Does it comes down to that by doing the favour I agreed to take all the risks and that she takes all the profits from the whole thing?
Short answer: Yes. That’s why it was a favour.
Longer answer: You didn’t take all the risks; just the ones you controlled. In this case you, not she, decided whether the property would be left in your car overnight, and you made that decision based on your comfort and convenience, not hers. You put her property at risk to save yourself the bother of carrying it up to your apartment.
Note that I’m not condemning your choice; it may have been a perfectly reasonable choice. The risk to her property was a small one - but, unfortunately, it has materialised. I’m just saying that because it was your choice, you have to accept responsibility for the outcome, even though it’s not - obviously - the outcome you wanted or hoped for.
From the point that my choice led to loss of her property it has sense. But it is from this point of view when things already happened. Would it also be my responsability to repay if I for example I took the things from the car to my apartment and then my apartment got robbed?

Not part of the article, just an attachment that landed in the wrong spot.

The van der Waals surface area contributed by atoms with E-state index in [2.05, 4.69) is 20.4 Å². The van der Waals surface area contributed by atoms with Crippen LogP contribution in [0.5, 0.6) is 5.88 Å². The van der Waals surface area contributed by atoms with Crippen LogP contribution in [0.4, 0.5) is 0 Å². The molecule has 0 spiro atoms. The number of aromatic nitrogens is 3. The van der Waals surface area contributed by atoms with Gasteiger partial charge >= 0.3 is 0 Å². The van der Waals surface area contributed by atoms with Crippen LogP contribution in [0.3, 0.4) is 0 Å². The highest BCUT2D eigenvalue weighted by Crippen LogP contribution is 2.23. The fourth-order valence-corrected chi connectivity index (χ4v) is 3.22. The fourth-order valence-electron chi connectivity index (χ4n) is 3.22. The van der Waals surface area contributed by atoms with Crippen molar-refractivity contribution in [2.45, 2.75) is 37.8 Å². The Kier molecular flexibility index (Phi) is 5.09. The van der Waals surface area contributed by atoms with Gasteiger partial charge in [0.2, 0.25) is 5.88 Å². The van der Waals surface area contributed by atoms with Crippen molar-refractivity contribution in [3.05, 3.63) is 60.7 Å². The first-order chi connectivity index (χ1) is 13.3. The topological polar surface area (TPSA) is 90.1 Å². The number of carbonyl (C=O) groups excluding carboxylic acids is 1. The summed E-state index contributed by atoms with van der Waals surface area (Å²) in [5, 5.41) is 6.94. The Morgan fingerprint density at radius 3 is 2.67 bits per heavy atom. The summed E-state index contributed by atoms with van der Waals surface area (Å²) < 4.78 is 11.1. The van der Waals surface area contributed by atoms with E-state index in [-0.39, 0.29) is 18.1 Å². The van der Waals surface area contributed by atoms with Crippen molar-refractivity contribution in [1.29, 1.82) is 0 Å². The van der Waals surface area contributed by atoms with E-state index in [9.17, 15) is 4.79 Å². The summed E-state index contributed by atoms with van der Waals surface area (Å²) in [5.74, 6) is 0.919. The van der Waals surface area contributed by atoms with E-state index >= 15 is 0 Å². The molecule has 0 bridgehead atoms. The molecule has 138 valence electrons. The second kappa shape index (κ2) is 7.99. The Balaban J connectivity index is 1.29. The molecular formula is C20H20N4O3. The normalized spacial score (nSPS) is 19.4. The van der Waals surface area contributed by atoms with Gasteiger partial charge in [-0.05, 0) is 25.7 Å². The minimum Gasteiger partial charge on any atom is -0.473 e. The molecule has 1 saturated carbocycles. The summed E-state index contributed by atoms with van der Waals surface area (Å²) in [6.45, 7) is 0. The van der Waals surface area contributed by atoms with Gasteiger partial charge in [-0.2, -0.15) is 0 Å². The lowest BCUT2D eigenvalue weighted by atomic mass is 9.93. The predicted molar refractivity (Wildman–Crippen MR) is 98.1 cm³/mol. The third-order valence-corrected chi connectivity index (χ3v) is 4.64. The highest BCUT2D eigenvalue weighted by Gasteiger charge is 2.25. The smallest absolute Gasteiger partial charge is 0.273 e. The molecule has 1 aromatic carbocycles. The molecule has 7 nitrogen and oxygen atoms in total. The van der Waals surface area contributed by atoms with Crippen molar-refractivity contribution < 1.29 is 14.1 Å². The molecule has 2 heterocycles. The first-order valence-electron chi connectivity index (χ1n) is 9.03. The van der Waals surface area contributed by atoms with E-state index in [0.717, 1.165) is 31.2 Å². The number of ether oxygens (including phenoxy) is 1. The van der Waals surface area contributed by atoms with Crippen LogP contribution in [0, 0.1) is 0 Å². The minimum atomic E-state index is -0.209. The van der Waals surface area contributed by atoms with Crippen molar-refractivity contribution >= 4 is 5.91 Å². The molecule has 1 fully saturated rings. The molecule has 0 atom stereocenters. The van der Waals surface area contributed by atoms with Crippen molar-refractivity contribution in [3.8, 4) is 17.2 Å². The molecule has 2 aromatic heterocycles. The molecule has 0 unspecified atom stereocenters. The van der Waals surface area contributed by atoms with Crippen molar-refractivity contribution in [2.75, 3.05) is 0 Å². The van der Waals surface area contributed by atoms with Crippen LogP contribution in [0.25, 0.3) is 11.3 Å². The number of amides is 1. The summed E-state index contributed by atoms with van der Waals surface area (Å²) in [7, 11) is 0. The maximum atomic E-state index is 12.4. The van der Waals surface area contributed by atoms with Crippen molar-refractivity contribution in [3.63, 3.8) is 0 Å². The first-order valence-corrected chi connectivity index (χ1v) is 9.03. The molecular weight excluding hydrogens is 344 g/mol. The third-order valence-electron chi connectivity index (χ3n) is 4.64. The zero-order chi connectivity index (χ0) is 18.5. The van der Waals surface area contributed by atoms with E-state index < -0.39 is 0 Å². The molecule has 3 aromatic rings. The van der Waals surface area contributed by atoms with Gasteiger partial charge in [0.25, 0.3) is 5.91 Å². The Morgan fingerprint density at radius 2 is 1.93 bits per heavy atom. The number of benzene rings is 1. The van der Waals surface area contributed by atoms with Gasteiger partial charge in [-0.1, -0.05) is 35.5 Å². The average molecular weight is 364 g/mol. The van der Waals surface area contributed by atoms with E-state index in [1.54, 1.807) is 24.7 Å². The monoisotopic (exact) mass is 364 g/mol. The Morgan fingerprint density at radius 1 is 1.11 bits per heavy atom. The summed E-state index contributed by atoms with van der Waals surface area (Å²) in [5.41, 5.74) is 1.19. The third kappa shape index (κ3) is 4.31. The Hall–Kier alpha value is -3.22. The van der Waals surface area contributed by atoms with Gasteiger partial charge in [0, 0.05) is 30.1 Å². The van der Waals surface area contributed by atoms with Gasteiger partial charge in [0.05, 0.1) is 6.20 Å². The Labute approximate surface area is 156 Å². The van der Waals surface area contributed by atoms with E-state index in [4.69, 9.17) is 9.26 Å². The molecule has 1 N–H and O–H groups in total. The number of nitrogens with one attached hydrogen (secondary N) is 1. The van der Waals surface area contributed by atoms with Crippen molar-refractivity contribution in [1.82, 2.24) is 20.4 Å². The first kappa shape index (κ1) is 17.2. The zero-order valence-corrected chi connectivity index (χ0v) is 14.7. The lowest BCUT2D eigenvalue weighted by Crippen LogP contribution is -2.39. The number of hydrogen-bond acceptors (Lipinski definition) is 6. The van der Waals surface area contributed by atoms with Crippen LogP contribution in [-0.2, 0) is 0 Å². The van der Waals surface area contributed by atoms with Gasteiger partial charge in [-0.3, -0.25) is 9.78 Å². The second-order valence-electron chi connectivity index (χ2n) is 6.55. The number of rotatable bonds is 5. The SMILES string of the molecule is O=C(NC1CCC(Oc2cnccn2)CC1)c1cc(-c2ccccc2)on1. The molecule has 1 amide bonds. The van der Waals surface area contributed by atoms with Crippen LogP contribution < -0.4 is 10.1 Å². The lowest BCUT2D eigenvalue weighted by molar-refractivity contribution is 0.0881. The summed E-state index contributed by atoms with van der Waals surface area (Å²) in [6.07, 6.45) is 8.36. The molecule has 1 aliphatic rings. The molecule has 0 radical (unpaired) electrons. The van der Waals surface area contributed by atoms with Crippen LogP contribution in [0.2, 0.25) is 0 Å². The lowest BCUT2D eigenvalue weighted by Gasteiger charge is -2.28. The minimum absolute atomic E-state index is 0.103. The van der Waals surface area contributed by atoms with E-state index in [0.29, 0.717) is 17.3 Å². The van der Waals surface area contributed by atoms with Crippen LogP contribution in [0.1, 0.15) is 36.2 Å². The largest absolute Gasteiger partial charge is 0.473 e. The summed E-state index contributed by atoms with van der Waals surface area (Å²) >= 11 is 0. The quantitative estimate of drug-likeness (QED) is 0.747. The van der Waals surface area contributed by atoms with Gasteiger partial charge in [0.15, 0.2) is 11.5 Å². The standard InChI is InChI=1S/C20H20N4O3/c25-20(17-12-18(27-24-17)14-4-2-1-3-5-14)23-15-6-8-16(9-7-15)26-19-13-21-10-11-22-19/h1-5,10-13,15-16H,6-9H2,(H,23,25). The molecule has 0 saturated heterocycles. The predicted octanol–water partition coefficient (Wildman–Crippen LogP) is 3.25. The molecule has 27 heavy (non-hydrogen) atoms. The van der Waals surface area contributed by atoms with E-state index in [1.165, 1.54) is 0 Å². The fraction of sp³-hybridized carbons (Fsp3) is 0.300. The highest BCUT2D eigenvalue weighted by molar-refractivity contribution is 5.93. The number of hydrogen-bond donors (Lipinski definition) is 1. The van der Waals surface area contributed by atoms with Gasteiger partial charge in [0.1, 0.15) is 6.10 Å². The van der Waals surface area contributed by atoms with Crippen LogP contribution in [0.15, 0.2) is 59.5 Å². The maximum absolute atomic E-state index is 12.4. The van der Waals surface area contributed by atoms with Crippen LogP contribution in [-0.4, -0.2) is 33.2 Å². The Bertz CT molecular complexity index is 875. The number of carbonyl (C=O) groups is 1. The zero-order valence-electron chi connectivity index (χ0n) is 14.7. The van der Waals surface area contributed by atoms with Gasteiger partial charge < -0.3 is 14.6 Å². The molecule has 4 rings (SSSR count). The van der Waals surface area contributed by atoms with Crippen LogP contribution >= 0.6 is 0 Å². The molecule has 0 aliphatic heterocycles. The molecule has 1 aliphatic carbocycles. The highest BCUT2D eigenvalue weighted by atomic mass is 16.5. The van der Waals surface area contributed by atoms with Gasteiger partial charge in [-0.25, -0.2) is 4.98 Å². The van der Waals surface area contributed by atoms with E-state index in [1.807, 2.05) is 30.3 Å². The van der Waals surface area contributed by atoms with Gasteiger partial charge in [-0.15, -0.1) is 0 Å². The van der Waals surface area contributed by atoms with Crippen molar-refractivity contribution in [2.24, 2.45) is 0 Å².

I'm also wondering what would be the right thing to do if for example I got in a car accident, someone rear ended me and destroyed her property? Would it be my responsibility based on the fact that I made a zillion unrelated choices to be in that place in that time?
Risk of my car being stolen always exists, it could be stolen from me on the road at gun point...etc, risk of someone rear ending me was there also... I think my action did not make any risk bigger, I just missed the chance to make risks smaller, and they materialised.
But what is on my mind now, does it come that I took all the risks and her all the "benefits" from doing that?. In this case my actions had some effect on the outcome of her property loss, but what in case where is no such a situation - things destroyed when someone rear neded me and the driver went hit&run?